Skip to main content

Telescope Captures Grouping of Oddball Galaxy and Supernova

Telescope Captures Grouping of Oddball Galaxy and Supernova
This colour composite image of Arp 261 was created from images obtained using the FORS2 instrument on the ESO Very Large Telescope (VLT), at the Paranal Observatory in Chile.
(Image: © ESO)

The VeryLarge Telescope has taken one of the best ever images of two galaxies locked ina slow motion, disruptive collision, scientists say.

The imagehas also given astronomers a peak at an unusual exploding star in the same areaof the sky.

The collidinggalaxies are known collectively as Arp 261, from Halton Arp?s catalogue ofPeculiar Galaxies. With the the FORS2 instrument on the ESO?s VeryLarge Telescope in Chile, astronomers were able to photograph the oddball in greaterdetail than ever before.

Arp 261 liesabout 70 million light-years away in the constellation of Libra, the Scales. Itschaotic and very unusual structure is the result of the galactic closeencounter.

Althoughindividual stars are very unlikely to collide in such an event, the huge cloudsof gas and dust in the galaxies crash into each other at high speed, leading tothe formation of bright new clusters of very hot stars, which are clearly seenin the picture.

The pathsof the existing stars in the galaxies can be dramatically disrupted, creatingthe faint swirls extending to the upper left and lower right of the image.

Both interactinggalaxies were probably dwarfs not unlike the Magellanic Cloudsorbiting our own galaxy.

The imagesused to create this picture were not actually taken to study the interactinggalaxies at all, but to investigate the properties of the inconspicuous objectjust to the right of the brightest part of Arp 261 and close to the centre ofthe image. This object is an unusual exploding star, called SN 1995N, that isthought to be the result of the final collapse of a massive star at the end ofits life, a so-called core collapse supernova.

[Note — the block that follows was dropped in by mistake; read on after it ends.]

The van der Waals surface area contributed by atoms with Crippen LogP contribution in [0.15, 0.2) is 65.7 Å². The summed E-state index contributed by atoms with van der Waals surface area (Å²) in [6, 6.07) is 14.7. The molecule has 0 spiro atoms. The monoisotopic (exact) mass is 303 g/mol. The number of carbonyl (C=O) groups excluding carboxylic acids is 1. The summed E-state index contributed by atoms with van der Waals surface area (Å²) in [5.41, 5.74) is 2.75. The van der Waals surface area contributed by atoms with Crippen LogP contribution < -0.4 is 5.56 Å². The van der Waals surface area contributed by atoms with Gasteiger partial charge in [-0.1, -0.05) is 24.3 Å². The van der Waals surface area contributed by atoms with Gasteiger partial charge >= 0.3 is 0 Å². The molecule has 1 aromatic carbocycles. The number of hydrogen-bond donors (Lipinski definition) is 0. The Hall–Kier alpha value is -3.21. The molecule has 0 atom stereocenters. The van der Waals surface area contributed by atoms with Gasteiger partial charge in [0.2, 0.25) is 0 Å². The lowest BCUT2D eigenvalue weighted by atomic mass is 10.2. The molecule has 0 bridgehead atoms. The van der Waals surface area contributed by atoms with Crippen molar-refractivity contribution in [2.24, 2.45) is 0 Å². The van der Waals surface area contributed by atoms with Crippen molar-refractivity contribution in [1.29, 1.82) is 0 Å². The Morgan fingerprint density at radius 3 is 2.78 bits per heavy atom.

SN 1995N isunusual because it has faded very slowly ? the glow still shows clearly on thisimage more than seven years after the explosion took place.

It is alsoone of the few supernovae to have been observed to emit X-rays. It is thought thatthese unusual characteristics are a result of the exploding star being in adense region of space so that the material blasted out from the supernovaploughs into it and creates X-rays.

The imagealso captured two small asteroids from our Solar System that lie between theorbits of Mars and Jupiter and happened to cross the images as they were beingtaken. They show up as the red-green-blue trails at the left and top of thepicture. The asteroid at the top is number 14670 and the one to the left number9735. They are probably less than 3 miles (5 kilometers) across.

There isalso a star captured at the bottom of the image. Though it appears bright, itis still about one hundred times too faint to be seen with the unaided eye. Itis most likely a star like the Sun and about 500 light-years from us.

Arp 261itself, and the supernova, are about 140,000 times further away again than thisstar. Much more distant still, perhaps some fifty to one hundred times furtheraway than Arp 261, lies a cluster of galaxies visible on the right of thepicture.

  • Video ? Our Corner of the Cosmos
  • Vote: Most Amazing Galactic Images Ever
  • Hubble Photos: When Galaxies Collide

Have a news tip, correction or comment? Let us know at community@space.com.